Such was the pleasing richness of the dream, I was willing to forgive myself certain lapses of taste. An eighteenth century binding was a composite rather than a particular. The Grandfather Clock was ornate but its pendulum was excessively large and the size of a soup plate. Any careful consideration would see how impractical this was as a narrative accessory. My mind was, of course, focused on the heady delights of the Day’s Haul. As I leant casually against the Chest of Artists’ Prints priced at fifteen pounds, I realized my time was fast diminishing in Dreamtime. I can recall he sequence of the volumes selected to this day. I suspect the Dream Shop Keeper knew his stock was safe. After waking, I reckoned he shrugged his shoulders and returned every volume to the shelf, and didn’t even have to change the absurdly low prices. From Glocca Morra comes the next sap making his way with glittering eyes and hanging jaw to the shop door with the tinkling bell.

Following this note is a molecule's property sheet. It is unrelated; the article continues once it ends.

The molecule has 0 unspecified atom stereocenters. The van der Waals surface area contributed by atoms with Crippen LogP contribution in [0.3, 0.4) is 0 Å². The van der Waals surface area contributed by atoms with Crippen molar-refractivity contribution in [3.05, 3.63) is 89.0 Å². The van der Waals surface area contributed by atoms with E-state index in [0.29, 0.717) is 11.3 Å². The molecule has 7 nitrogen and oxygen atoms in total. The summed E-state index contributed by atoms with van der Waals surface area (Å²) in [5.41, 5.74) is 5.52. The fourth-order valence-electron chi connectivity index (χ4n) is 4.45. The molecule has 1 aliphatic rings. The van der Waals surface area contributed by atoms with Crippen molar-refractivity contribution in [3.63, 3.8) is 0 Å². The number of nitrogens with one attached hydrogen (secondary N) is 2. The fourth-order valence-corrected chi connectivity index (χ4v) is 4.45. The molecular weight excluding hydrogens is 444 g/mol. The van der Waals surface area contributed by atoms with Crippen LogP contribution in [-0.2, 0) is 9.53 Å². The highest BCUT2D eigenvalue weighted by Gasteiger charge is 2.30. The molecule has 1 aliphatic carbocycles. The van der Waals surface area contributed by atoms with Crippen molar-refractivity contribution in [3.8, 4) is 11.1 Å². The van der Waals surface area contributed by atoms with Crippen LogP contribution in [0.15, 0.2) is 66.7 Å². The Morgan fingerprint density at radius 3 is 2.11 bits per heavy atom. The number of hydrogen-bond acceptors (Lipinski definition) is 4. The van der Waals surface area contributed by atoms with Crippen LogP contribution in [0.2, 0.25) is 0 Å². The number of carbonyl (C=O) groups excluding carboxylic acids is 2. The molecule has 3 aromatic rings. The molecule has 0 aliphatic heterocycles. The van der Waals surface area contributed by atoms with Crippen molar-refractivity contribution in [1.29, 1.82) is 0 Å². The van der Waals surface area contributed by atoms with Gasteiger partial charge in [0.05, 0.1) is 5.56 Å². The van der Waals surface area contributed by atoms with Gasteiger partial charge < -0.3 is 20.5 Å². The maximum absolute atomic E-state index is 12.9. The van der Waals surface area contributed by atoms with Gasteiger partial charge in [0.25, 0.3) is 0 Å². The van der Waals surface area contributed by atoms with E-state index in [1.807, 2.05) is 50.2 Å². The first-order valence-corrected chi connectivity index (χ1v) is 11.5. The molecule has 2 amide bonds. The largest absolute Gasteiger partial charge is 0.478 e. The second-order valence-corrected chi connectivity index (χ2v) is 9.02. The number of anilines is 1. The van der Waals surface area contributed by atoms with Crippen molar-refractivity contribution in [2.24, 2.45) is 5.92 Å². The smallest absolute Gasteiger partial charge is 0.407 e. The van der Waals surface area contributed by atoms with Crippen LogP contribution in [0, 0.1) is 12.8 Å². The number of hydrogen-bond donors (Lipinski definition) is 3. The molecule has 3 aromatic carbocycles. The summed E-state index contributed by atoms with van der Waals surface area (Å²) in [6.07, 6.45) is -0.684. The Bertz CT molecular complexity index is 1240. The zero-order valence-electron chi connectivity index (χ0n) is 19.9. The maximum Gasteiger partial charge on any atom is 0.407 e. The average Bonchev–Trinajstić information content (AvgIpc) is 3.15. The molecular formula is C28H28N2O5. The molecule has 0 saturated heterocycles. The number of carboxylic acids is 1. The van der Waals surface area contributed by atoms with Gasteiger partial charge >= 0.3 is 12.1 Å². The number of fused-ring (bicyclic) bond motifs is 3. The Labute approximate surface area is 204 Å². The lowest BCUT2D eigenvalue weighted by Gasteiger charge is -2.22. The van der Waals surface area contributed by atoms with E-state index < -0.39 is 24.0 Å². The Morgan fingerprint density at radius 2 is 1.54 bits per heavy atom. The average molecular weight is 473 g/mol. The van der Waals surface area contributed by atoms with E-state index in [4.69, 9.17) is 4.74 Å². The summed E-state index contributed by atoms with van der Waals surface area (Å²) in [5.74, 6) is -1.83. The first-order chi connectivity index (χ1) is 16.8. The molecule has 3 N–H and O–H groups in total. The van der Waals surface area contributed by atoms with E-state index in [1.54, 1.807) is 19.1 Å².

The Irish dream helped me establish was what the Good Day in the Book Shop would look like. Less satisfactory dreams involve the anxiety of losing books after purchase, mysterious changes of title and content, and a perennial search for books abandoned at various places of work. The function of these dreams is to combat any solid confidence in your ability and to confront yourself with the shifting nature of reality. Books actually bought in haste when I am in real but unfamiliar territory can shape shift at the slightest pretext. In between purchase and loading in the car, titles on the spine can shuffle words and unsightly signatures appear soundlessly over the titlepage. What looked like Gladstone’s signature was clearly Gladys Stone using a leaky pen. Promising inserts and Stevengraphs vaporise before your eyes into grease stained bookmarks smelling of cheese. What was a landscape etching on purchase, became, on closer inspection, a sheet of musical notation with Nelsonian cartouche. The year 1680, upon which hope was pinned, has in a better light revealed itself to be 1860, and utterly pointless. The wallet of maps is empty and fifteen  pages from another publication are bound upside down